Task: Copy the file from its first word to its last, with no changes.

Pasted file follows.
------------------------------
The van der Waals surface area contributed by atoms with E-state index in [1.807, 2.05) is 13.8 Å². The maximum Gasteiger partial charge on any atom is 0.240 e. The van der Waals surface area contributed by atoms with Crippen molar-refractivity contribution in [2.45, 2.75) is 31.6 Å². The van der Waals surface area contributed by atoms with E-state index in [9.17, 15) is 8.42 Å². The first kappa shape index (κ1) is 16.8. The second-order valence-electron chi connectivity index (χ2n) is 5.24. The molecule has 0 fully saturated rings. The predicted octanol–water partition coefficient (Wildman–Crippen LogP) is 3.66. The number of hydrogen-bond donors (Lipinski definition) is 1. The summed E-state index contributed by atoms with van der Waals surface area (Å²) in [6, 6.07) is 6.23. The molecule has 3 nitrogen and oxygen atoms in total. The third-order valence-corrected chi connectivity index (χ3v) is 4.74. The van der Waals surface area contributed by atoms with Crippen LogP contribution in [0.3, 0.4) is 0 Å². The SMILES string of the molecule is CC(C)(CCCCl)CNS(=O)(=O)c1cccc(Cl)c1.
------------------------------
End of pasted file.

The van der Waals surface area contributed by atoms with E-state index in [1.807, 2.05) is 13.8 Å². The maximum Gasteiger partial charge on any atom is 0.240 e. The van der Waals surface area contributed by atoms with Crippen molar-refractivity contribution in [2.45, 2.75) is 31.6 Å². The van der Waals surface area contributed by atoms with E-state index in [9.17, 15) is 8.42 Å². The first kappa shape index (κ1) is 16.8. The second-order valence-electron chi connectivity index (χ2n) is 5.24. The molecule has 0 fully saturated rings. The predicted octanol–water partition coefficient (Wildman–Crippen LogP) is 3.66. The number of hydrogen-bond donors (Lipinski definition) is 1. The summed E-state index contributed by atoms with van der Waals surface area (Å²) in [6, 6.07) is 6.23. The molecule has 3 nitrogen and oxygen atoms in total. The third-order valence-corrected chi connectivity index (χ3v) is 4.74. The van der Waals surface area contributed by atoms with Crippen LogP contribution in [0.3, 0.4) is 0 Å². The SMILES string of the molecule is CC(C)(CCCCl)CNS(=O)(=O)c1cccc(Cl)c1.